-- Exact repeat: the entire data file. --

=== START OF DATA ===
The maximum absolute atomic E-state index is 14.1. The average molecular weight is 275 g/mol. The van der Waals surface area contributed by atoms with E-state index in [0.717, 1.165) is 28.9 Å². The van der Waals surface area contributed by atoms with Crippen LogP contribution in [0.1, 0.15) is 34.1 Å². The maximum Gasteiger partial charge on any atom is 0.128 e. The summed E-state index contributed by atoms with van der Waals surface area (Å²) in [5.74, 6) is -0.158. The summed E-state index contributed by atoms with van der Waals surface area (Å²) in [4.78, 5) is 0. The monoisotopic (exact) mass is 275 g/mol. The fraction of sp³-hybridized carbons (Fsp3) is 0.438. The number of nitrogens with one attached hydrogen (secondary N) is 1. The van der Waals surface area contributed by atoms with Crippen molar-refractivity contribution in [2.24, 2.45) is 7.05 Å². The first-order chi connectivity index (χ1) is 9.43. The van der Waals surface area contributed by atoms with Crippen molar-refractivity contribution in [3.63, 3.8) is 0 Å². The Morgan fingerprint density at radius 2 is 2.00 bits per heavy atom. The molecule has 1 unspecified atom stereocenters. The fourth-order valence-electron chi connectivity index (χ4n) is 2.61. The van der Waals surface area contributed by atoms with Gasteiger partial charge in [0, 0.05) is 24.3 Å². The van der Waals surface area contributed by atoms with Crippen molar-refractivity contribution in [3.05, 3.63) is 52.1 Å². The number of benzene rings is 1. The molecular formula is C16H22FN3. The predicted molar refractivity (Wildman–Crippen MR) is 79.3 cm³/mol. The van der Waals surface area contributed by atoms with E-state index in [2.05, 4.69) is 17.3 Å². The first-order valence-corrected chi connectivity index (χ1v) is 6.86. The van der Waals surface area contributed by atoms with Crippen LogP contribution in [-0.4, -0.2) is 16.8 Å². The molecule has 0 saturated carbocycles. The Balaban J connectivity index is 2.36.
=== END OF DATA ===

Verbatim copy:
The maximum absolute atomic E-state index is 14.1. The average molecular weight is 275 g/mol. The van der Waals surface area contributed by atoms with E-state index in [0.717, 1.165) is 28.9 Å². The van der Waals surface area contributed by atoms with Crippen LogP contribution in [0.1, 0.15) is 34.1 Å². The maximum Gasteiger partial charge on any atom is 0.128 e. The summed E-state index contributed by atoms with van der Waals surface area (Å²) in [5.74, 6) is -0.158. The summed E-state index contributed by atoms with van der Waals surface area (Å²) in [4.78, 5) is 0. The monoisotopic (exact) mass is 275 g/mol. The fraction of sp³-hybridized carbons (Fsp3) is 0.438. The number of nitrogens with one attached hydrogen (secondary N) is 1. The van der Waals surface area contributed by atoms with Crippen molar-refractivity contribution in [2.24, 2.45) is 7.05 Å². The first-order chi connectivity index (χ1) is 9.43. The van der Waals surface area contributed by atoms with Crippen molar-refractivity contribution in [3.63, 3.8) is 0 Å². The Morgan fingerprint density at radius 2 is 2.00 bits per heavy atom. The molecule has 1 unspecified atom stereocenters. The fourth-order valence-electron chi connectivity index (χ4n) is 2.61. The van der Waals surface area contributed by atoms with Gasteiger partial charge in [0, 0.05) is 24.3 Å². The van der Waals surface area contributed by atoms with Crippen molar-refractivity contribution in [3.05, 3.63) is 52.1 Å². The number of benzene rings is 1. The molecular formula is C16H22FN3. The predicted molar refractivity (Wildman–Crippen MR) is 79.3 cm³/mol. The van der Waals surface area contributed by atoms with E-state index in [2.05, 4.69) is 17.3 Å². The first-order valence-corrected chi connectivity index (χ1v) is 6.86. The van der Waals surface area contributed by atoms with Crippen LogP contribution in [-0.4, -0.2) is 16.8 Å². The molecule has 0 saturated carbocycles. The Balaban J connectivity index is 2.36.